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Paul Cobb

Physics graduate drives subcontract success

1024 576 Paul Cobb

A big thank you to Dave Tudor from Production Engineering Solutions for writing a great article about our MD Paul Cobb and the growing sucess of HPC Services.

Read the original article here at pesmedia.com.

When physics graduate Paul Cobb asked his father Reg in 1997 to help him invest in a subcontract machining business specialising in CNC sliding-head turning, Mr Cobb senior groaned; he knew it would mean a sizeable investment. However, as PES discovers, it was a risk that paid handsome dividends.

In 1997 Paul and Reg Cobb were partners in the family’s subcontracting firm in Stapleford, Hemlock Engineering, which specialised in producing mainly prismatic parts and continues to do so.

Paul Cobb, owner of HPC Services

However, Paul was keen to embark on a project of his own. He chose not to become a computer programmer or geological analyst but instead started HPC Services. A small factory unit was rented in nearby Ilkeston and a Japanese-built Citizen Cincom L25 sliding-head, bar-fed, turn-mill centre was installed. At the time it was the first of a new, updated design to arrive in the UK.

From that moment onwards, HPC’s approach has been to acquire the very latest, most highly productive CNC equipment available on the market, designed to slash production times, reduce costs and improve component quality. Under Paul’s influence, it has become Hemlock’s maxim as well.

Over the intervening 24 years, he has invested in around 20 CNC sliding-head, twin-spindle lathes of nominally 12, 20 or 32mm bar capacity for HPC, all exclusively from the same supplier. Ten Cincoms are in operation, the others having been systematically replaced with newer models. There are also seven fixed-head, twin-spindle CNC lathes on the shopfloor of the current premises, where around 30 staff are employed.

When Paul launched HPC, he took one production job from Hemlock with him to get started, a shaft for a sell-by date label printing machine. The food industry still accounts for around one-third of HPC’s turnover. The job previously involved turning the component in two operations, after which it was ground and then milled on a machining centre, all in a total time of seven minutes. On the Citizen L25, the same job was completed in one hit in a one-minute cycle. The parts are machined today on a different slider at a rate of 1,000 per month.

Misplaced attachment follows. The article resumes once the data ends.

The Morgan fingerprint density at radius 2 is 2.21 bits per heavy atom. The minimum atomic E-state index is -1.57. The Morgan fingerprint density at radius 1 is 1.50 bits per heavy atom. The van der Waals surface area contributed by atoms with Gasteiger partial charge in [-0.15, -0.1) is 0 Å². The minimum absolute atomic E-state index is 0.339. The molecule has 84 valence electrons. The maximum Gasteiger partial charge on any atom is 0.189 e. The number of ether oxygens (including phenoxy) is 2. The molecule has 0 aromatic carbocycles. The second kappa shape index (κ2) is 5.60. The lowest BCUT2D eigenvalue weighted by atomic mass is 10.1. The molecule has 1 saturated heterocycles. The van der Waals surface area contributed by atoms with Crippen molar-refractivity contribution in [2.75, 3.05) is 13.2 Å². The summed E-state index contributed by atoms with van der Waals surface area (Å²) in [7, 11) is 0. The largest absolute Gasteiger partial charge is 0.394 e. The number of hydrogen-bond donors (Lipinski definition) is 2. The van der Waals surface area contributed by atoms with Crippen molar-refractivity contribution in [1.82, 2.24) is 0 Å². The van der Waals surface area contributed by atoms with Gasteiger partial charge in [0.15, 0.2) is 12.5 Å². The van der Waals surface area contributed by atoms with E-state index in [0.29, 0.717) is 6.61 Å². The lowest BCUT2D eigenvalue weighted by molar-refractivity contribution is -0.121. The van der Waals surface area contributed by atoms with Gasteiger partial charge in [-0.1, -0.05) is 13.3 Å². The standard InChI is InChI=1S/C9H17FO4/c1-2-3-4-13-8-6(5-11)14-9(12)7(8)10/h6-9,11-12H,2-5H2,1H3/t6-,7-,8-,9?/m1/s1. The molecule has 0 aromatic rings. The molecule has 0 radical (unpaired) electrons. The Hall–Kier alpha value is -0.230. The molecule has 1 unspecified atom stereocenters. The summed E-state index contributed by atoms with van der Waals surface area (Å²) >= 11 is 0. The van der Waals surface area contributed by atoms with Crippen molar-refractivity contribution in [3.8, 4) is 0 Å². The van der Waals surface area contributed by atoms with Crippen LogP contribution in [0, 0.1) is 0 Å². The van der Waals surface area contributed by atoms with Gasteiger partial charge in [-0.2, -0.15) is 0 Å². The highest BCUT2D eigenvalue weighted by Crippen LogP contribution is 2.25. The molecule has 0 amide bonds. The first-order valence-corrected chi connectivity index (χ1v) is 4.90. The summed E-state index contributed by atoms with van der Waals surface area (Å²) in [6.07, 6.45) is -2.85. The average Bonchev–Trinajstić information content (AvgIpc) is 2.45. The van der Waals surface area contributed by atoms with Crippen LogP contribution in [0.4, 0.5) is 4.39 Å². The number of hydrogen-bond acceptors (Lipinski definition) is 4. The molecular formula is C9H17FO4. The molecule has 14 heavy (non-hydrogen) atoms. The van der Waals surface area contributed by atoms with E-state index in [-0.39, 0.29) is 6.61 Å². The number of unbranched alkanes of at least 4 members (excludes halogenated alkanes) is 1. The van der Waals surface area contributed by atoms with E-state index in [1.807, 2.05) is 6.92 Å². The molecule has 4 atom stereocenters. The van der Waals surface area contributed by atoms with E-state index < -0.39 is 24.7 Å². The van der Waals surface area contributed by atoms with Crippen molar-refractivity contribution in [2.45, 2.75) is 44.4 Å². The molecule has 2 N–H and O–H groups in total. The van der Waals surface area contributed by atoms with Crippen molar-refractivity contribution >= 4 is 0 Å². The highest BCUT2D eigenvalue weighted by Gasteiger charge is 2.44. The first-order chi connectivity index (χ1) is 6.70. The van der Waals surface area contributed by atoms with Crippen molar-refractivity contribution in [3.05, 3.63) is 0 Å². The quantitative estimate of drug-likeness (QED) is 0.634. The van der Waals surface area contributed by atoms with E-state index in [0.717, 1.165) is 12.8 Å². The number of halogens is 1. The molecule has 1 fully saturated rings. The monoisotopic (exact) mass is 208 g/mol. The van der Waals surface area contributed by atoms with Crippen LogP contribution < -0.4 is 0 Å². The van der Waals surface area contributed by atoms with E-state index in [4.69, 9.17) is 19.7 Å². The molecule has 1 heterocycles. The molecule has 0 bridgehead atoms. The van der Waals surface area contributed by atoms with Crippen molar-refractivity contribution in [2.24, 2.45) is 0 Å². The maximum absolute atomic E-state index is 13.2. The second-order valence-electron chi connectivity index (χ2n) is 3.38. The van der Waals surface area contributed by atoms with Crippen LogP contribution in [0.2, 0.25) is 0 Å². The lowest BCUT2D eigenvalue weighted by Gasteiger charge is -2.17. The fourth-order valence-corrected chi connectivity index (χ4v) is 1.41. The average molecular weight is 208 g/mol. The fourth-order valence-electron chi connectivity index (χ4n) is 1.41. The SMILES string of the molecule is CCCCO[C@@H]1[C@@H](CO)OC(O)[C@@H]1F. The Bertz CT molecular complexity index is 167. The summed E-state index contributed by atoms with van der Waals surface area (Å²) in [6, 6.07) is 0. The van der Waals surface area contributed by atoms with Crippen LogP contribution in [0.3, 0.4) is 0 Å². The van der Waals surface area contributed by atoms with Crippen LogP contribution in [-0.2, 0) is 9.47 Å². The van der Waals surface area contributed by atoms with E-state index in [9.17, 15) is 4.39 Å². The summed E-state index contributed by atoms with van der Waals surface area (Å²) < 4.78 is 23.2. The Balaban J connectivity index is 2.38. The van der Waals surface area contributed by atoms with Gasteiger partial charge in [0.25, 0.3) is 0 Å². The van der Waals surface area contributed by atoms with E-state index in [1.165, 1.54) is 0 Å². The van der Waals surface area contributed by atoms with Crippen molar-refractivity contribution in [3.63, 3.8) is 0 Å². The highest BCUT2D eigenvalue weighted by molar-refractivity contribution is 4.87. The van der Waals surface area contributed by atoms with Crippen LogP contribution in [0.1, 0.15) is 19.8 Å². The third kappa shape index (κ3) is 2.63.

Due to complete machining in one set-up, the components produced by HPC were of better quality, 5µm concentricity and 10µm dimensional tolerance being held reliably. Moreover, the price charged to the customer has consistently fallen in real terms due to the progressively higher level of automation on the newer lathes, which allows longer periods of unattended running, 24/7.

Paul comments: “Over the years, turned parts subcontractors from around the world have quoted for this work. However, by harnessing the efficiency and accuracy of machines like the Cincom sliders we are globally competitive on price as well as quality, even for large production volumes.

“In the past that was not the case, but it is possible now with modern, ultra-high speed plant. And of course, our delivery times are much better than Far Eastern competition can offer, added to which control over projects is easier. As a result, we are seeing a strong trend towards reshoring of work.”

Today, HPC has some 5,000 different part numbers on its books. Components are produced from 38mm diameter bar or smaller on the Cincoms. Quantities range from 100- to 40,000-off in a vast range of materials, from exotic alloys through stainless steels, brass and aluminium to plastics.

The two million parts machined annually account for two-thirds of the company’s £3 million annual turnover, the remainder being fixed-head turning. 10% of revenue is reinvested every year in new plant and equipment, a proportion that also applies to Hemlock’s £7 million turnover.

Fifth generation productivity gains

One of the latest components produced at HPC in one hit on a sliding-head lathe requires only milling, there being no turning content at all. The parts are being machined on one of a pair of recently delivered Cincom M32-VIIIs of a radically different design compared with the earlier M32s on site. The first of the new machines was delivered in November 2020 and Paul was so impressed with its performance that a second arrived a month later.

The prismatic component looks as though it has being machined from flat bar but is in fact milled from 303 stainless steel round bar, as it is difficult to source flat bar in that material in the UK. Part of a date-coding machine, it is produced in one operation in a cycle time of four minutes 53 seconds on the lathe, whereas it would require four operations totalling seven minutes on a vertical machining centre.

A year or so before the arrival of the two new M32s, which have been supplied with kits to allow bar up to 38mm diameter to be accommodated, the chief designer from Citizen’s Japanese factory visited HPC to ask Paul what he would like to see in the fifth generation of this sliding-head lathe?

His response was: “more rigidity”. The Japanese manufacturer obliged, endowing the latest model with box guideways rather than linear slides, a tang instead of a worm drive on the turret and higher power motors throughout.

Paul explains: “The difference is amazing. It is possible to machine exotic alloys at double the speed compared with on a fourth generation M32 and you get four times the tool life, especially as coolant is now delivered through the tool platen as well as the turret.